Fasting seems to be catching on lately. Every type. From juice fasts to water fasts and even intermittent fasts. Medical professionals and health aficionados alike swear by the advantages of intermittent fasting and studies are proving them right. Read more here
- Helps with weight loss
- Prevents degenerative diseases like Alzheimer’s and Parkinson’s
- Decreases risk factors for diabetes,cancer and cardiovascular disease
- Helps treat autoimmune diseases,asthma and even cardiac arrhythmias.
Fasting is not a new phenomenon by any means. It has its roots in all the major religions of the world. The Quran, Bible and Torah all have some form of it present. In fact, Philippus Paracelsus, one of the fathers of Western medicine has even called it “The greatest remedy-The physician within”
God has said in the Quran,
O you who have believed, decreed upon you is fasting as it was decreed upon those before you that you may become righteous – 2:183
Muslims world over fast in the month of Ramadan (the 9th month in the lunar calendar) from dawn to dusk. Apart from food, sexual relations are also prohibited. The stress being on worship and strengthening ones ties with God as well as empathizing with those less privileged than us.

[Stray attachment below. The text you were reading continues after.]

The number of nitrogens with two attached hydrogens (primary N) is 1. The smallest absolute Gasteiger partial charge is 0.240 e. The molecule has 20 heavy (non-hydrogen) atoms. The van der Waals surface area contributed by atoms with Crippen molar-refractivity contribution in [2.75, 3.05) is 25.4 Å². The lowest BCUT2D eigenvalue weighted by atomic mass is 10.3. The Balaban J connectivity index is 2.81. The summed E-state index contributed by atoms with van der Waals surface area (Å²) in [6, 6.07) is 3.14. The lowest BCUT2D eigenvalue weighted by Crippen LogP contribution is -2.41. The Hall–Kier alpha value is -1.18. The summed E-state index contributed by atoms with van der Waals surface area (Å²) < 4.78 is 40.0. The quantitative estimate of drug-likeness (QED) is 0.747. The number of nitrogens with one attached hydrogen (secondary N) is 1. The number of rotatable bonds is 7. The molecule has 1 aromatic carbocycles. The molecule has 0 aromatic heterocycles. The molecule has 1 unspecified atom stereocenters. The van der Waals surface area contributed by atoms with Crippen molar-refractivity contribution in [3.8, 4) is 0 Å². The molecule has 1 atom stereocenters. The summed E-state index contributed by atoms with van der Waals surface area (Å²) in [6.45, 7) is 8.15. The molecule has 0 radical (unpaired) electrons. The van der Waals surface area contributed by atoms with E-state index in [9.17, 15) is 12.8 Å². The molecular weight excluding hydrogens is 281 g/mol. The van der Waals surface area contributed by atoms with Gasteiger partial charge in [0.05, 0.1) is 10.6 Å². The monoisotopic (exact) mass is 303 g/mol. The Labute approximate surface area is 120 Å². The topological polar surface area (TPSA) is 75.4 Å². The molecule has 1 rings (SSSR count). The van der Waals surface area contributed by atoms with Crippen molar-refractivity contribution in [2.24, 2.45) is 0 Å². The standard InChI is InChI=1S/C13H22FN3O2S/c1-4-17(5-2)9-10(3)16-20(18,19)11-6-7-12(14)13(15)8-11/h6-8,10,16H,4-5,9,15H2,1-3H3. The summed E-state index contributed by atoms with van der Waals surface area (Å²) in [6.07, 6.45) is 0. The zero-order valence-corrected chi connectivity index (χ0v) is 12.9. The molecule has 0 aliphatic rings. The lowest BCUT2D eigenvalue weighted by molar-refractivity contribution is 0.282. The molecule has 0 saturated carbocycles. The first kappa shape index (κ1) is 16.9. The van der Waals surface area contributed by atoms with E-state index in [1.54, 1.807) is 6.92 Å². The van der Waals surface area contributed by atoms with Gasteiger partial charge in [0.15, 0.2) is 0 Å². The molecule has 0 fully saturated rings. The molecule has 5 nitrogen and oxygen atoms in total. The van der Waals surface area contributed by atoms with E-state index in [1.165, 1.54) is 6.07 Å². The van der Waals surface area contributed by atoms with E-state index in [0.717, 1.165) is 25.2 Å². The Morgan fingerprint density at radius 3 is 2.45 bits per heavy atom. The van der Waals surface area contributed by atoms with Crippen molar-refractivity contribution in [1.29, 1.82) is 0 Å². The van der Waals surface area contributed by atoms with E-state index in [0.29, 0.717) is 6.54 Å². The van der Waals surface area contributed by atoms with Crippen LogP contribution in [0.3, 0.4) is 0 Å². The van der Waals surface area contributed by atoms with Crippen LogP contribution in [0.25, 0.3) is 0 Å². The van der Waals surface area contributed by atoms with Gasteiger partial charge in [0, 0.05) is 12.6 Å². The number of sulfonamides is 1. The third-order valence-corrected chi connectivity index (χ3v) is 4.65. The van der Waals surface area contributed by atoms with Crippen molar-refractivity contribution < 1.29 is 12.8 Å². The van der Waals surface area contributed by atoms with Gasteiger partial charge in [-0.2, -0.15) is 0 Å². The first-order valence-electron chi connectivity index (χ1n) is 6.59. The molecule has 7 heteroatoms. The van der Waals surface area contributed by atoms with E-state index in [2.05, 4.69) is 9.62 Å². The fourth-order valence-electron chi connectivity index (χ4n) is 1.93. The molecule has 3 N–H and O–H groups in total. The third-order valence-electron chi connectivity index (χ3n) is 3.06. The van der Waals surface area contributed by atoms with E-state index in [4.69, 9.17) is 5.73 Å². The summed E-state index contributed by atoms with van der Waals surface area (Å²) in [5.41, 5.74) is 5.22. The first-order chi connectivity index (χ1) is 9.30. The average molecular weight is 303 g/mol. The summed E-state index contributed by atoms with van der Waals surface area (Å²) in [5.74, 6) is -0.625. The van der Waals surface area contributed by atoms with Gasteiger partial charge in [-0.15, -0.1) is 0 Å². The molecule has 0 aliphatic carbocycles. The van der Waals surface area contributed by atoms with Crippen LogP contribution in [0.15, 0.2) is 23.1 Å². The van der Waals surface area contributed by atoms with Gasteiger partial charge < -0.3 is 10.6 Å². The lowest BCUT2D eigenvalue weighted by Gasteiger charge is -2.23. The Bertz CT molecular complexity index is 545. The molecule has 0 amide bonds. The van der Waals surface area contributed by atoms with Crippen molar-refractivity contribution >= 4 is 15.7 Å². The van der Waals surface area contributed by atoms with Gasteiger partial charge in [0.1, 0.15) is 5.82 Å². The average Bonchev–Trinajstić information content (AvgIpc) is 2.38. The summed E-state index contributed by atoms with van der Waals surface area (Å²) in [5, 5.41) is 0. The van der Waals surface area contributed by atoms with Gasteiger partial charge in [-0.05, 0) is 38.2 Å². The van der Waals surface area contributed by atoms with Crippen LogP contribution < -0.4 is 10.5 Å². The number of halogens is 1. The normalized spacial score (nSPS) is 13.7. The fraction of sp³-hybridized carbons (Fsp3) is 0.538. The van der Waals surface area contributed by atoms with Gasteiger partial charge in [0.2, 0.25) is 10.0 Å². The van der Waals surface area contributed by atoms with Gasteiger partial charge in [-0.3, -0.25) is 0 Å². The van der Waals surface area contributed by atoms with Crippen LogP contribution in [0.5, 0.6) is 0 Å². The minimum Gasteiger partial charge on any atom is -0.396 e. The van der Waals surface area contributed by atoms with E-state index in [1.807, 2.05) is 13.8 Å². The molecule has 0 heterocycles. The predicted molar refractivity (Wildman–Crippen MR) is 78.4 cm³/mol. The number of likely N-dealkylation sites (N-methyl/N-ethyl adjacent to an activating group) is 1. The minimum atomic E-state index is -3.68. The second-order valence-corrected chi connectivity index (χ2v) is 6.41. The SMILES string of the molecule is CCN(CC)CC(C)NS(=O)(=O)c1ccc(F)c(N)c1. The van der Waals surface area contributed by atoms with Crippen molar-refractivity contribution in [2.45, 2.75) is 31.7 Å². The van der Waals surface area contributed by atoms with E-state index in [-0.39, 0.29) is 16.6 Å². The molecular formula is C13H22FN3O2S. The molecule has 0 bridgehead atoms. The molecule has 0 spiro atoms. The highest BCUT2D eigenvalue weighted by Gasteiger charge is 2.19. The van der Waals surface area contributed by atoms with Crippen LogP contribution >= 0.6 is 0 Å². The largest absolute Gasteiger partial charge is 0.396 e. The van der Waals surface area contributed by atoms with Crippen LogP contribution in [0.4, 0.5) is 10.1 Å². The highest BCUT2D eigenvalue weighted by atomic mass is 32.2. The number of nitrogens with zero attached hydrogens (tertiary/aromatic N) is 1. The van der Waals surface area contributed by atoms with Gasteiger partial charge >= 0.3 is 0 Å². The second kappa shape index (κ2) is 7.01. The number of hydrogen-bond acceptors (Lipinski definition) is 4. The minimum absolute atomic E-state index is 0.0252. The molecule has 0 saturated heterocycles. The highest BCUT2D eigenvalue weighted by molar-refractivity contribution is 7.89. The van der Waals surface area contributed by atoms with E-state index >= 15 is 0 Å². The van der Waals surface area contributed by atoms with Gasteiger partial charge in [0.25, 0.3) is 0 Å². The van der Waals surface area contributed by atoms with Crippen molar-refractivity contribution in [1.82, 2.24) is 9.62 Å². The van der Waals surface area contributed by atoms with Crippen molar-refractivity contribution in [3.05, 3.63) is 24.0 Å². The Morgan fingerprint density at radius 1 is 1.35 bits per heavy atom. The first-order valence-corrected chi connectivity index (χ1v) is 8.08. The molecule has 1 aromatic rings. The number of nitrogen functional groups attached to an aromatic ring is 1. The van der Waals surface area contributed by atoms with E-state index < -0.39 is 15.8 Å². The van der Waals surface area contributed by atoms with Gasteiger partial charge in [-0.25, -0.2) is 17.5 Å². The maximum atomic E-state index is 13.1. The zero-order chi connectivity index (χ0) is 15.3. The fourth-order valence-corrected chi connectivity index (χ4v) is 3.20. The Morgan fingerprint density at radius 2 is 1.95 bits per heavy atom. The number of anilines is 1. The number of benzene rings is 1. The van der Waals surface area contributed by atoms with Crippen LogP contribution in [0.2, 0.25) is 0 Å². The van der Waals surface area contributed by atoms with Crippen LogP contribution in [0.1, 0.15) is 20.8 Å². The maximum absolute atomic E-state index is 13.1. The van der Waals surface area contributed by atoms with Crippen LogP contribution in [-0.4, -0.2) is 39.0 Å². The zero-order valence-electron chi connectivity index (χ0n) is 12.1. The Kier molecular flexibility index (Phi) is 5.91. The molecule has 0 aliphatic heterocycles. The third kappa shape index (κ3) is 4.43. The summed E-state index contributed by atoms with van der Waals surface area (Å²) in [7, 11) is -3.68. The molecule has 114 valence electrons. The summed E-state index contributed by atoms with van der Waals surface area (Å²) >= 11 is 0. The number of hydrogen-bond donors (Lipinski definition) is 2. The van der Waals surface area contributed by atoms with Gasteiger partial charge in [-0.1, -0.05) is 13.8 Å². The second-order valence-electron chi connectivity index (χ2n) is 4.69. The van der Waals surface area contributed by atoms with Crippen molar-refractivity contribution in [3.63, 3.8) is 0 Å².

I was introduced to the practice way back in my childhood. I would see my parents and other elders fast and would want to fast with them. It was almost a challenge. I recall keeping my very first fast when I was all of eight years old ( This was just a practice run. I was free to break my fast whenever I so wished). Fasting becomes obligatory at puberty for Muslims. But the fascination with this ritual was too strong to be denied. The pre dawn breakfast (suhoor) was a whole production. A feast if you will.
The celebration I knew was to come at the end of the day, was another motivation. I remember my grandmother sewing a brand new outfit for me to celebrate the occasion, my twin brother and I being treated like royalty throughout the day.
Fast forward thirty odd years. Although fasting for most of my adult life, I barely even gave a thought to the many other advantages that came with it.
Having been diagnosed with Hashimoto’s (read more about my journey here.) it really excited me that science was reinforcing such an important religious ritual. One sadly, only an annual exercise for most Muslims. I started to fast as often as I could. Sometimes twice a week, as was the routine of the Prophet (pbuh)
I have no doubt in my mind that fasting did my body a whole lot of good and had a big role to play in healing my gut, ridding it of the bacteria and bringing me back to optimum health.
Have you tried fasting? How has it made you feel? Please comment below, I would love to hear from you!